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Bennett v. Astrue


September 30, 2010


The opinion of the court was delivered by: Norman A. Mordue, Chief U.S. District Judge



Plaintiff Penny Bennett, brings the above-captioned action pursuant to 42 U.S.C. §§ 405(g) and 1383(c)(3) of the Social Security Act, seeking review of the Commissioner of Social Security's decision to deny her application for disability benefits ("DIB").


On April 30, 2004, plaintiff filed an application for DIB. (T. 425).*fn1 Plaintiff was 51 years old at the time of the application with past work experience as a nurse's aide and waitress. (T. 442). Plaintiff claimed that she became disabled on May 4, 2002 due to a lumbar spine sprain, bulging discs in her lower back/neck, a heart attack and diabetes. (T. 431). On January 11, 2005, plaintiff's application was denied and plaintiff requested a hearing by an ALJ which was held on December 14, 2005. (T. 407, 693). On January 25, 2006, the ALJ issued a decision denying plaintiff's claim for benefits. (T. 18-28). The Appeals Council denied plaintiff's request for review on May 25, 2007 making the ALJ's decision the final determination of the Commissioner.

(T. 10). This action followed.


The Social Security Act (the "Act") authorizes payment of disability insurance benefits to individuals with "disabilities." The Act defines "disability" as the "inability to engage in any substantial gainful activity by reason of any medically determinable physical or mental impairment... which has lasted or can be expected to last for a continuous period of not less than 12 months."

42 U.S.C. § 423(d)(1)(A). There is a five-step analysis for evaluating disability claims: "In essence, if the Commissioner determines (1) that the claimant is not working, (2) that he has a 'severe impairment,' (3) that the impairment is not one [listed in Appendix 1 of the regulations] that conclusively requires a determination of disability, and (4) that the claimant is not capable of continuing in his prior type of work, the Commissioner must find him disabled if (5) there is not another type of work the claimant can do." The claimant bears the burden of proof on the first four steps, while the Social Security Administration bears the burden on the last step.

Green-Younger v. Barnhart, 335 F.3d 99, 106 (2d Cir. 2003) (quoting Draegert v. Barnhart, 311 F.3d 468, 472 (2d Cir. 2002)); Shaw v. Chater, 221 F.3d 126, 132 (2d Cir. 2000) (internal citations omitted).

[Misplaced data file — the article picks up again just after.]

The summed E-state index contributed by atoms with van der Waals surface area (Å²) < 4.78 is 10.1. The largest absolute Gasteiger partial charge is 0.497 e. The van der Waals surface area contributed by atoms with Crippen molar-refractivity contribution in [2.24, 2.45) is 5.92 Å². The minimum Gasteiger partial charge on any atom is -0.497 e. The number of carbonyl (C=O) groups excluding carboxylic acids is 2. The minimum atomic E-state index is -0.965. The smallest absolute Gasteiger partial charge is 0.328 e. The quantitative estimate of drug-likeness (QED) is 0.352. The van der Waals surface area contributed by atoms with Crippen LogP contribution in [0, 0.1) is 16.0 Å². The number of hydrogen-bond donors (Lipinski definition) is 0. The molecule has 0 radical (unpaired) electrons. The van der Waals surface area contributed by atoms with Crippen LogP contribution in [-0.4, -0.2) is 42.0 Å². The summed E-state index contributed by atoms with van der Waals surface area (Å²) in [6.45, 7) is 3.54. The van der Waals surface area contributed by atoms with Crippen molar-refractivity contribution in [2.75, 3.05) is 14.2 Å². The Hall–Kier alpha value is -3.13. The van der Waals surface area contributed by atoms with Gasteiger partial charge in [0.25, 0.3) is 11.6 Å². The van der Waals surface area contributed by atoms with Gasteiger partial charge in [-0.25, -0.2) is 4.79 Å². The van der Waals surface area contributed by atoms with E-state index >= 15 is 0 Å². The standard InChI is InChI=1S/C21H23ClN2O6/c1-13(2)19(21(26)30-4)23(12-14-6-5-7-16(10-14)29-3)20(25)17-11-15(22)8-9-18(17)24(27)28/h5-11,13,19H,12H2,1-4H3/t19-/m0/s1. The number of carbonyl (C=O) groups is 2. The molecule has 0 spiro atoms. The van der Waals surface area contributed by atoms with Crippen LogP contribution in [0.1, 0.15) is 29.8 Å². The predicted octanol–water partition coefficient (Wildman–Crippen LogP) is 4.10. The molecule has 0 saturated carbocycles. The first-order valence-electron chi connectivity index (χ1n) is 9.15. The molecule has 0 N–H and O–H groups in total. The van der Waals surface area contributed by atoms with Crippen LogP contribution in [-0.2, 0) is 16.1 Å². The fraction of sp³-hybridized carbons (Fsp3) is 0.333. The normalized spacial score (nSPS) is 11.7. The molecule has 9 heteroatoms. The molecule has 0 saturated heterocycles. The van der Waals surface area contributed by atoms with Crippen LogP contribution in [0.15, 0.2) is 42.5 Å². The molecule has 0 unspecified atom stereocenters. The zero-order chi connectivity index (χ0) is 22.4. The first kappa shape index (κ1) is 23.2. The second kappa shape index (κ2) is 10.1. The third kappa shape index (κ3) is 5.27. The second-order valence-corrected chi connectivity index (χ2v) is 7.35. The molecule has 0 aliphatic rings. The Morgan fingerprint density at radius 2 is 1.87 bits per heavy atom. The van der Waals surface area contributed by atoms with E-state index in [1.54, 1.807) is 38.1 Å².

A Commissioner's determination that a claimant is not disabled will be set aside when the factual findings are not supported by "substantial evidence." 42 U.S.C. § 405(g); see also Shaw, 221 F.3d at 131. Substantial evidence has been interpreted to mean "such relevant evidence as a reasonable mind might accept as adequate to support a conclusion." Id. The Court may also set aside the Commissioner's decision when it is based upon legal error. Rosa v. Callahan, 168 F.3d 72, 77 (2d Cir. 1999).

On January 25, 2006, the ALJ found at step one that plaintiff has not engaged in substantial gainful activity since her alleged onset date. (T. 19). At step two, the ALJ concluded that plaintiff suffered from degenerative disc disease which qualified as a "severe impairment" within the meaning of the Social Security Regulations (the "Regulations"). (T. 24). At the third step of the analysis, the ALJ determined that plaintiff's impairment did not meet or equal the severity of any impairment listed in Appendix 1 of the Regulations. (T. 24). The ALJ found that plaintiff had the residual functional capacity ("RFC") to, "lift and/or carry 50 pounds occasionally and 25 pounds frequently, stand and/or walk 6 hours in an 8-hour day, sit 6 hours in an 8-hour day, and push and/or pull with limitations in her upper extremities". (T. 26). At step four, the ALJ concluded that plaintiff had the residual functional capacity to perform her past work as a nurse's aide and waitress. (T. 26). At the final step, the ALJ concluded that plaintiff had the ability to do these jobs as they are generally performed in the national economy. (T. 26). Therefore, the ALJ concluded plaintiff was not under a disability as defined by the Social Security Act. (T. 27).

In seeking federal judicial review of the Commissioner's decision, plaintiff argues that:

(1) the ALJ failed to properly apply the treating physician rule; (2) the ALJ improperly assigned "greater weight" to the opinions of State agency examining and consultative physicians; 3) the ALJ failed to properly assess plaintiff's credibility; and (4) new and material evidence supports plaintiff's contentions and would have resulted in a favorable decision for plaintiff. (Dkt. No. 16).

A. Treating Physician Rule